Speaker 1 00:18:43 And interestingly, I had been involved in developing all of our covid related pandemic policies for the entire uc system from the beginning of the pandemic, uh, including our ventilator triage policy and other, you know, ethically sensitive policies up until the vaccine mandate where our, our committee at the office of the president was not even consulted on that policy. It just came down from on high. There was no discussion of it. I was hoping my Wall Street Journal piece would at least provoke some discussion at the university. But my attempts to, to get a conversation or debate going on this, which is clearly the most ethically consequential and would be the most publicly controversial policy of any of our pandemic policies. Nonetheless, we couldn't have an open discussion or debate, uh, or deliberation about it. And so when the university finally published its vaccine mandate, you know, I was thinking ahead J to to the, the annual ethics course that I teach to the medical students, which I mentioned already.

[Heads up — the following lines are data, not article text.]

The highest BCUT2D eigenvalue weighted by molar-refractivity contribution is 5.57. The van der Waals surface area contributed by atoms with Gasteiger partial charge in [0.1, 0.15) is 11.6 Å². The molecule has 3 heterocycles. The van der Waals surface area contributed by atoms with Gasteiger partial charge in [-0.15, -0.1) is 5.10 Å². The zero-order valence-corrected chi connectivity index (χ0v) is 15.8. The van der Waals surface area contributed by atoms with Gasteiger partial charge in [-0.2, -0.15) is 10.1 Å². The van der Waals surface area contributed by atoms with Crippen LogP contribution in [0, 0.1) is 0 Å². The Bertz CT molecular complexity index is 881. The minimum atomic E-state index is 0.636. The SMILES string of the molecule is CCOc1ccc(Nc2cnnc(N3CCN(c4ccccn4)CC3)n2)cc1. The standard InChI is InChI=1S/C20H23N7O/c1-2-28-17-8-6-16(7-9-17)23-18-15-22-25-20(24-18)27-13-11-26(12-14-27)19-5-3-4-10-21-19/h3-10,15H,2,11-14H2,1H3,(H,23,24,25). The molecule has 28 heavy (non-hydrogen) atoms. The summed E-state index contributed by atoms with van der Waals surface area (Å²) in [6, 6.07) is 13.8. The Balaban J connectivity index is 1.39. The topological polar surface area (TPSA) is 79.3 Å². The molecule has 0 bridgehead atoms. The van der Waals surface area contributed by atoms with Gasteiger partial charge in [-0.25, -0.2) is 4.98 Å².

Speaker 1 00:19:39 I was trying to imagine myself standing up in the lecture hall and teaching the first second year medical students about informed consent in Neber and talking about things like moral courage and integrity, right? You're a medical student, you're at the bottom of the hospital hierarchy, there's power differentials. It can be scary to sort of stick your neck out and say something. But look, if you, if you're in a situation which you see a patient who's going to be harmed, you have, you have a duty to stand up and say something and try to protect that patient as a doctor in training. So, you know, if you're scrubbed into a surgical case in the OR and the attending surgeon walks in, um, you know, and his, his, his gait is unsteady, and his breast smells of alcohol and his hands are shaking, you know, you better say something, you better intervene there, uh, because someone's about to be seriously harmed and, uh, we all have a responsibility to do this sort of thing.